Internship, or senior capstone?

Campus Pictures-Spring
Morgan Brownell /THE REVIEW
Many programs at the university encourage students to pursue an internship instead of taking a particular three-credit course during their senior year.

BY Staff Reporter

Students are often told that internships are the best practical learning experience available. Many programs at the university encourage students to pursue an internship instead of taking a particular three-credit course during their senior year.

“After seven semesters of regular classes, I was excited about the opportunity to change things up and explore the field that I’ve been learning about during college,” senior English major Allison Hochman said.

Many students choose the internship option over a heavy course-load, their interest fostered by the university’s numerous career fairs and internship panels before and during the semester.

“I know this experience will help me to narrow down what I like and don’t like in terms of my future career,” Hochman said. “It’s great to be able to actually work somewhere during your last semester of college and get some real life experience rather than sitting in a classroom for the eighth semester in a row,”

Many majors, including English, require students to take a senior capstone, with the option to either enroll in a specific class or find an internship that meets the criteria.

“I went to the journalism internship panel in the fall and started networking with the employers that I met there and ended up getting an internship position at Beasley Media in Wilmington,” Hochman said. “The first six weeks of the job have taught me about what it’s like working for a media company and exposed me to all of the kinks that need to be worked out at any given moment. Components of the projects that I’m working on are constantly changing, which means I have to get myself up to speed and still meet deadlines, something that can’t be learned in a classroom.”

Paige Dana, an English major, took a capstone class during the first semester of her senior year. Dana found herself craving an experience beyond what the class offered and therefore decided to find an internship for credit the next semester.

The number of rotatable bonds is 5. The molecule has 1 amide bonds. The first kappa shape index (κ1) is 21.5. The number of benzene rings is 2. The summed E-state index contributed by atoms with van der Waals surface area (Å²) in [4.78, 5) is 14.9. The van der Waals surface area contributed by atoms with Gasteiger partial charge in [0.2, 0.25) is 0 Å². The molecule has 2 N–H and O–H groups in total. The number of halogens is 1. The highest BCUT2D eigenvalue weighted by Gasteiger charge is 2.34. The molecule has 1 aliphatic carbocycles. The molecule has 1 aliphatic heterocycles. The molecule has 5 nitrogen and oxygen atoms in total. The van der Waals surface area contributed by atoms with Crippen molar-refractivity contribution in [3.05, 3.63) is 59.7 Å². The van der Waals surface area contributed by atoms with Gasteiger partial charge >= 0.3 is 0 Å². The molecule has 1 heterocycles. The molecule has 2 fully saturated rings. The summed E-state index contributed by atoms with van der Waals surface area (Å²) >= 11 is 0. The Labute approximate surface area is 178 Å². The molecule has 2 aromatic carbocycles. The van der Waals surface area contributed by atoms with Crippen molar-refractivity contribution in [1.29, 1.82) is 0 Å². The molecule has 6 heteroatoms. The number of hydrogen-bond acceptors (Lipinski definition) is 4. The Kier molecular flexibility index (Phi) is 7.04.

“I work at Out & About Magazine in Wilmington,” Dana said. “I put together a lot of the monthly columns such as “BITES,” “FYI” and “Tuned-in.” I also put together short briefs and work on looking over stuff before it goes into final copies. Internships teach you a lot more hands on experience, I don’t think I would have been exposed to a lot of the things I am at my internship, I wouldn’t have been published in a regular class.”

Some majors do not accept internships, and students must take the actual capstone course for credit. Catherine Cirella, a senior marketing major, is taking two capstone classes right now, one for business administration and another for marketing.

“An internship would be more beneficial than the capstone class because the capstone classes try to teach you real world skills and give you real world projects without the benefit, impact or success of interning for a company,” Cirella said. “The classes are challenging, time consuming and teach you a lot, but you can’t put it on your resume.”

Alia Zukerman, a senior business management and marketing double major, is taking a business administration capstone course in which students participate in an online marketing simulation.

“The capstone classes offer a sense of culmination of learning over the past 4 years. It allows me to reflect on everything I have learned in a bunch of my past classes,” Zukerman said. “This required me to use information I learned within my intro level business classes, finance courses and marketing courses all together in one unified project that is actually hands on.”

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